Living in the current state of total information overload I find it easiest to frame the situation like this: If you don't know the producer, you're certainly eating something you wouldn't choose/don't want. GMO, hormones, antibiotics, fraudulent ingredients, radiation, you-name-it - it's all in there -- guaranteed!
    Quote Originally Posted by bawang View Post
    if the epitome of CMA is dancing like a transgender Uyghur acrobat with down syndrome, then by all means.

  9. #234
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    Quote Originally Posted by GoldenBrain View Post
    I'm with you both.

    The Fukushima thing has me turned off ocean fish permanently. I'll take pictures later in the year when I get the aquaponics operation up and running again. I'm all about raising my own meat at this point. Hahaha, that sounded dirty... You know what I mean though. As far as meat goes we only eat chicken, turkey, fish and some wild game that I hunt like deer and some various birds, oh and the occasional organic grass fed bison from a local farm my friend owns. You can't trust anybody unless it's local enough for you to verify exactly how they are running things.

    Just because it's raised in the good ol USA doesn't mean it's safe or ethical either. Take the term natural. According to the legal description it is basically anything that isn't synthetic. Organic, well farms can actually add some percentage of synthetic pesticides and these farms are inspected only once a year, so you really can't be 100% on that one either. Free range only means that once a year the farm has to provide access for the animals to go outside. I used to live in chicken farm central in NC and the place right next to me would harvest chickens 3 times a year. They were free range but lived in long barns by the thousands all year long. They would open the doors of the barn but the stupid chickens were ALWAYS too scared to leave. So they closed the door in the evening and fulfilled their obligation to the term free range. It's ridiculous!!!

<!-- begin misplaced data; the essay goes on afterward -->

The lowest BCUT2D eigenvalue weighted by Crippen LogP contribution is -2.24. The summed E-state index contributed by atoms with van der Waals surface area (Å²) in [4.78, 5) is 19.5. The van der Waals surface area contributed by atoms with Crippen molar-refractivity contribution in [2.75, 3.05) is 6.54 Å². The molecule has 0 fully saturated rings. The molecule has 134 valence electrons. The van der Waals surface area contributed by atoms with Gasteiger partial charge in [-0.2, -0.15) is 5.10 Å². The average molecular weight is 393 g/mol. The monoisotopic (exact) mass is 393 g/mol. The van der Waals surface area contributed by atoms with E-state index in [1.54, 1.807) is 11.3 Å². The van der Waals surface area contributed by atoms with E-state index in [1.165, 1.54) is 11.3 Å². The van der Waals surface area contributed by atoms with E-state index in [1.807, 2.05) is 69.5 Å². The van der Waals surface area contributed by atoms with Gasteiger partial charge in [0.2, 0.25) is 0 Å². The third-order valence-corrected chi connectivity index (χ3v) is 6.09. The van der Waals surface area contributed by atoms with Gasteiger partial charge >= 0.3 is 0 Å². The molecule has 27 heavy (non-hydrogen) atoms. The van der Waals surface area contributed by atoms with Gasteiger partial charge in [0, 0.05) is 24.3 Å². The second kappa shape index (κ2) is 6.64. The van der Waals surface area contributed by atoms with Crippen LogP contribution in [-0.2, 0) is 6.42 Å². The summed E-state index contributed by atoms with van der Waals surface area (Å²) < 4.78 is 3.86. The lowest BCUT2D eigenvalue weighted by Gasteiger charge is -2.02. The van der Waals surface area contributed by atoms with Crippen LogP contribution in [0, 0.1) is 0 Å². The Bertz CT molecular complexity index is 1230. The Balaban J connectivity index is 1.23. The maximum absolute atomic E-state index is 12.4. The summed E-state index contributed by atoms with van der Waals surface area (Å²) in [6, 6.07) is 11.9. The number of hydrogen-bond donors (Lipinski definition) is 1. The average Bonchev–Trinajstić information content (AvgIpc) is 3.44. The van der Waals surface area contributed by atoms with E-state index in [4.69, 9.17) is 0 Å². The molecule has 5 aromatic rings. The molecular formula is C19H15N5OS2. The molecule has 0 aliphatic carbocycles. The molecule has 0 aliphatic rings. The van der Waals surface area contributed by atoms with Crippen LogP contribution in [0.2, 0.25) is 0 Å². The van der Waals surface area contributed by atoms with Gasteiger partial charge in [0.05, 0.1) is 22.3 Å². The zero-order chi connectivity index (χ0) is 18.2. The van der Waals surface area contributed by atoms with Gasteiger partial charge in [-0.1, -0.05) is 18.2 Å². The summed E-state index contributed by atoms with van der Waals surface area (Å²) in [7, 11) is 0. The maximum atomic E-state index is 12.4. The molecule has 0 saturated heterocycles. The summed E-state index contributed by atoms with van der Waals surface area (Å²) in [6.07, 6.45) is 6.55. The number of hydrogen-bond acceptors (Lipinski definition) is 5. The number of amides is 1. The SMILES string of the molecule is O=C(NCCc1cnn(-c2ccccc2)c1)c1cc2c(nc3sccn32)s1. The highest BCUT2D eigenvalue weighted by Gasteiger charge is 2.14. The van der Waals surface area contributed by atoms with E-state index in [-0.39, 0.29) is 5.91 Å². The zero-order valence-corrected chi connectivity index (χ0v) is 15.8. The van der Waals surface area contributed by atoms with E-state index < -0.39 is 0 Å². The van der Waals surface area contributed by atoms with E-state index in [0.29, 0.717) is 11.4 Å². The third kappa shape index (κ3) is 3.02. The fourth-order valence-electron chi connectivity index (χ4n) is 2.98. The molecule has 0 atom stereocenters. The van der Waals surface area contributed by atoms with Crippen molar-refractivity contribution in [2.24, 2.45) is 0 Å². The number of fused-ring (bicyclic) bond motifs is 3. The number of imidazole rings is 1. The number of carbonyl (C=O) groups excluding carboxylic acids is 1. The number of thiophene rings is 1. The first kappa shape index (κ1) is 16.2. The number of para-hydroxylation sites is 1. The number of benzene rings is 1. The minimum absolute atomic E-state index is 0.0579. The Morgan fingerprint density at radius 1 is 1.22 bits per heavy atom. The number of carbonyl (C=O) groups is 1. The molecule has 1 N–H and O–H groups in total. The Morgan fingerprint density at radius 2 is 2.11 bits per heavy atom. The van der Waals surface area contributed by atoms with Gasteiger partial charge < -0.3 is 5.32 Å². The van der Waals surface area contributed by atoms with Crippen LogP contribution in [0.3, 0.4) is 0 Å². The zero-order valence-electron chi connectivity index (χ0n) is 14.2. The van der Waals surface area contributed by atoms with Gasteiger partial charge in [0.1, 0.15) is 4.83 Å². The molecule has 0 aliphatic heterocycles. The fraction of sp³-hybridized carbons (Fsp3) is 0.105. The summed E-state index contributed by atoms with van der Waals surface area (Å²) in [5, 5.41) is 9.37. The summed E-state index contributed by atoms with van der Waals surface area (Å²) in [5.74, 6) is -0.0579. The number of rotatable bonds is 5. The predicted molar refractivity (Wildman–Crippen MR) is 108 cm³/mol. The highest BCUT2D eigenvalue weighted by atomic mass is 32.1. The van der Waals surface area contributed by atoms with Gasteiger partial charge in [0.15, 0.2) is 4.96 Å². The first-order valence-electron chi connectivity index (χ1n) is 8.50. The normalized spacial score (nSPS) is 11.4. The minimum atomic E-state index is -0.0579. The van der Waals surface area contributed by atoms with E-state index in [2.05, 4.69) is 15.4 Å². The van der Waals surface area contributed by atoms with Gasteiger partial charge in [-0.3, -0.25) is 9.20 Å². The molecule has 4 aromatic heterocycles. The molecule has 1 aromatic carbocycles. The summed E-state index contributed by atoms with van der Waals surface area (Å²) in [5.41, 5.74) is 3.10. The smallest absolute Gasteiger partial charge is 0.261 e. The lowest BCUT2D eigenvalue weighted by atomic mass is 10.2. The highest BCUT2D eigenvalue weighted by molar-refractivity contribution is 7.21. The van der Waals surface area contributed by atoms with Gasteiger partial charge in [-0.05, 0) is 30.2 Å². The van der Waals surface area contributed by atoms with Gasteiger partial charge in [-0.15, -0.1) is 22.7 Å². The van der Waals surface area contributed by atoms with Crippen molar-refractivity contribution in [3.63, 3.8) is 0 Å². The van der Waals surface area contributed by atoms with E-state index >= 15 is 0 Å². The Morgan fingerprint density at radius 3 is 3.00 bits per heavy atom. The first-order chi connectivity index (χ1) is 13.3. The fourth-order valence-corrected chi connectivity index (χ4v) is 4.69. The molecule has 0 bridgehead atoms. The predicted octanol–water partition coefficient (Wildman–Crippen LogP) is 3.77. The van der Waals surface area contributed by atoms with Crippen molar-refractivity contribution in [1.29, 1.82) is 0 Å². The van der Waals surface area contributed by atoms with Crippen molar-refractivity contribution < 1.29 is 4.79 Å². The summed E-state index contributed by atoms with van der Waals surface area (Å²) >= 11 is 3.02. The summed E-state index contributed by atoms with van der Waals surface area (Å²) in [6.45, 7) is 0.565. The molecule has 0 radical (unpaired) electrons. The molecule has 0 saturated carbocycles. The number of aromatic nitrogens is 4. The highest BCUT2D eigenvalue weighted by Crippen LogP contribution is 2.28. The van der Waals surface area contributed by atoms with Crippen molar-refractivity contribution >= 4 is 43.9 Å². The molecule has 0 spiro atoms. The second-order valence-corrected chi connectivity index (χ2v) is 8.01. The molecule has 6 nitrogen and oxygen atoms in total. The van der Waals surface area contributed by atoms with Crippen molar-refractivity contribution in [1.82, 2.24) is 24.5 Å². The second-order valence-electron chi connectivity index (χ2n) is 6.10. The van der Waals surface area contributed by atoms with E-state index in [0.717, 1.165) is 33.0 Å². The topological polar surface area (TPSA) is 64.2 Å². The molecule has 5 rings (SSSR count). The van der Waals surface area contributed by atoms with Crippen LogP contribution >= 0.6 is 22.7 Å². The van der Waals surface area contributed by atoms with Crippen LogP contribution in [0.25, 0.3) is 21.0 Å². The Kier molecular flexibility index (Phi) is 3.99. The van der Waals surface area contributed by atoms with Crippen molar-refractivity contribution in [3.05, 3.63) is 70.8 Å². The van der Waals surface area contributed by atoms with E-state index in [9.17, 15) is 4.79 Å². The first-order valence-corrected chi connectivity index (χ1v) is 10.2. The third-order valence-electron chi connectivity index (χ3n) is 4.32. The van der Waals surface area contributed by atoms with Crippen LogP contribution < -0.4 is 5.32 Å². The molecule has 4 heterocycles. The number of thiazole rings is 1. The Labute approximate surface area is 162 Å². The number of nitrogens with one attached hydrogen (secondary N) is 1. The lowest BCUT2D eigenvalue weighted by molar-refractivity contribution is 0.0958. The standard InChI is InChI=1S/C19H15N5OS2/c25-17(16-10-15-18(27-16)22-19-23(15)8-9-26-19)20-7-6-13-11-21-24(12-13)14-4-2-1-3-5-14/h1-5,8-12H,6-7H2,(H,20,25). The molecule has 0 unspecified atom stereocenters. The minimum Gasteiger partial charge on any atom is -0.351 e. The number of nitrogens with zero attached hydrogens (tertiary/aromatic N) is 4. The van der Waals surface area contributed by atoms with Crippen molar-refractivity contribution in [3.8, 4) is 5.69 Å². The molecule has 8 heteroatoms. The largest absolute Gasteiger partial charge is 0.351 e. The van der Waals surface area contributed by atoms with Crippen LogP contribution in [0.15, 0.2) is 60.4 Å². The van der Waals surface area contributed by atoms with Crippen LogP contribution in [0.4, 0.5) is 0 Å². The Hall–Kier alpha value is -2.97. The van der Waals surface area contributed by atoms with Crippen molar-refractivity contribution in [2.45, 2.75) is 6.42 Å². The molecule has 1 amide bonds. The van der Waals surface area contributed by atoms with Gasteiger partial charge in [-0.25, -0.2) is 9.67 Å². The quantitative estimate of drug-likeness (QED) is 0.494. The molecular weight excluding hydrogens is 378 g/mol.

Here's something that will help a little bit with produce if you don't have a local source. I'm not entirely sure how to tell about meat and other products yet but I'll post that when I find out.

    Name:  Be a stickler.jpg
Views: 108
Size:  20.0 KB


    I'm fortunate that I can produce much of my own produce, and have very trusted local organic sources for meat and produce. My hope is by next year we'll be completely self sufficient for both meat and produce.